Introduction to Shells
Generally speaking, shells are spatially curved surface structures which support external applied loads. Shells are found in a variety of natural structures such as eggs, plants, leaves, skeletal bones, and geological forms. Shell structures have also been built by man since the most ancient times. Many shell domes built of masonry and stone in ancient times, are still in existence in some parts of the world.
KeywordsShell Structure Gaussian Curvature Principal Curvature Plane Curve Shell Surface
Unable to display preview. Download preview PDF.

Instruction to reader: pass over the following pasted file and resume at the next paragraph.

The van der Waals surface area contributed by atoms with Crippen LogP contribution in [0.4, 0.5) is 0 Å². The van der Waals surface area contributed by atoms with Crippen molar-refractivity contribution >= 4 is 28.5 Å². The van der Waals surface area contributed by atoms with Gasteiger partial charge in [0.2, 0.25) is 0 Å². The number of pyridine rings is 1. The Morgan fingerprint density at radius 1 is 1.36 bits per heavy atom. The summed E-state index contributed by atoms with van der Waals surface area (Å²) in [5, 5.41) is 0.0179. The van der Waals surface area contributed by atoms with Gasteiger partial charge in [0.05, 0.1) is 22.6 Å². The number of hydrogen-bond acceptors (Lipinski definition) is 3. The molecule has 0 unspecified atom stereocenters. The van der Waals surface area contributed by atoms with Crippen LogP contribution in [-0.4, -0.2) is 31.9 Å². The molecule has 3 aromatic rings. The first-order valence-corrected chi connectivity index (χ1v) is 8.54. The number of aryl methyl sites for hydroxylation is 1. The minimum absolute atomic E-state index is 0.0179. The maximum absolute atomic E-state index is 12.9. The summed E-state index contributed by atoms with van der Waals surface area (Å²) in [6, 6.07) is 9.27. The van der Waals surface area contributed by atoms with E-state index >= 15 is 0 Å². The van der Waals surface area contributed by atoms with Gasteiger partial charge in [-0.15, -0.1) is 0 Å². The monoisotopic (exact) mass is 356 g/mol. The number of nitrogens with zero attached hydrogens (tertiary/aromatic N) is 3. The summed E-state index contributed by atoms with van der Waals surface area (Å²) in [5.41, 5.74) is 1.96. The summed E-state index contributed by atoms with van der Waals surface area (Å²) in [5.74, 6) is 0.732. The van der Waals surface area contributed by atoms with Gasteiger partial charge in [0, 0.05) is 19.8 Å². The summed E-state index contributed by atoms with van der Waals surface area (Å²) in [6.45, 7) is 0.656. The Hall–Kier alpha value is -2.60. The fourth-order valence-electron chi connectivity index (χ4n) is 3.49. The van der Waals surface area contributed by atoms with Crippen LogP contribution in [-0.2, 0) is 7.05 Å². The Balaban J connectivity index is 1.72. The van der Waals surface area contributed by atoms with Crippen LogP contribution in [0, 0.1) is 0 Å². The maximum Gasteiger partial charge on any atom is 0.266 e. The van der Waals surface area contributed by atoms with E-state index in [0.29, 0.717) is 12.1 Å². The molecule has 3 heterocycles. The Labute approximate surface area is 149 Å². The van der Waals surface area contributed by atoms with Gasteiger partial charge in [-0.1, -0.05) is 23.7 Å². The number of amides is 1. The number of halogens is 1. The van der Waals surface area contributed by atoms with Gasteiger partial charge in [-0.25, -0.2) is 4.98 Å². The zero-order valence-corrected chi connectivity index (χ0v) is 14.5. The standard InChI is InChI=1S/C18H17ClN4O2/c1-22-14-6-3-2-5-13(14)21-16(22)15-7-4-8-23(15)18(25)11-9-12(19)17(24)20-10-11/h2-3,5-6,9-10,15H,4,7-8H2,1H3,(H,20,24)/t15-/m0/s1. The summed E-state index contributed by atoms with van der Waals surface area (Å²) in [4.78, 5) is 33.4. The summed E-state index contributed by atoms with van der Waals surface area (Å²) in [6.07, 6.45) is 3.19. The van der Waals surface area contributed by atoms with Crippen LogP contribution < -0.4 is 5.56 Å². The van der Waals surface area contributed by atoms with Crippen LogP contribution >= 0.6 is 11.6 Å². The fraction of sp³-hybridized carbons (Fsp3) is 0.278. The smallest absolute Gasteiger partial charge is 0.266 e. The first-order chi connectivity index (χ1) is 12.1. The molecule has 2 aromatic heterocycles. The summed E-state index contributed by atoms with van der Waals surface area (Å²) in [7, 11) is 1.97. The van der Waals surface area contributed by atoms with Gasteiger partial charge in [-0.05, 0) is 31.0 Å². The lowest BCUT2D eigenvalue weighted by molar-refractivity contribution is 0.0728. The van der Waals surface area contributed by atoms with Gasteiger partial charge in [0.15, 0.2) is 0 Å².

References for Chapter One
- 1.1M. Farshad, Structural Forms, (in Farsi), Vol. I, 1986, Vol. II, 1987, University of Shiraz Publications, Shiraz, 1973Google Scholar
- 1.2M. Farshad, Principles of Structures,(in Farsi), Dehkhoda Publishers, Teheran, 1983 1.3 - M. Salvadori and R. Heller, Structure in Architecture,Prentice-Ha11,Inc,N.J.,1963Google Scholar
- 1.3M. Salvadori and R. Heller, Structure in Architecture,Prentice-Ha11,Inc,N.J.,1963Google Scholar
- 1.5A. Hodkinson,(ed), A J Handbook of Building Structure,The Architectural Press, London,1974Google Scholar
- 1.6D. P. Billington, Thin Shell Concrete Structures, McGraw Hill Book Co.N.Y., 1965, revised edition 1982Google Scholar
- 1.7G.S. Ramaswamy, Design and construction of Concrete Shell Roofs,Mcgraw-Hill Book Co.,N.Y.,1968Google Scholar
- 1.8V.S. Kelkar and R.T. Sewell, Fundamentals of the Analysis and Design of Shell Structures,Prentice-Hall,INC.,N.J.,1987Google Scholar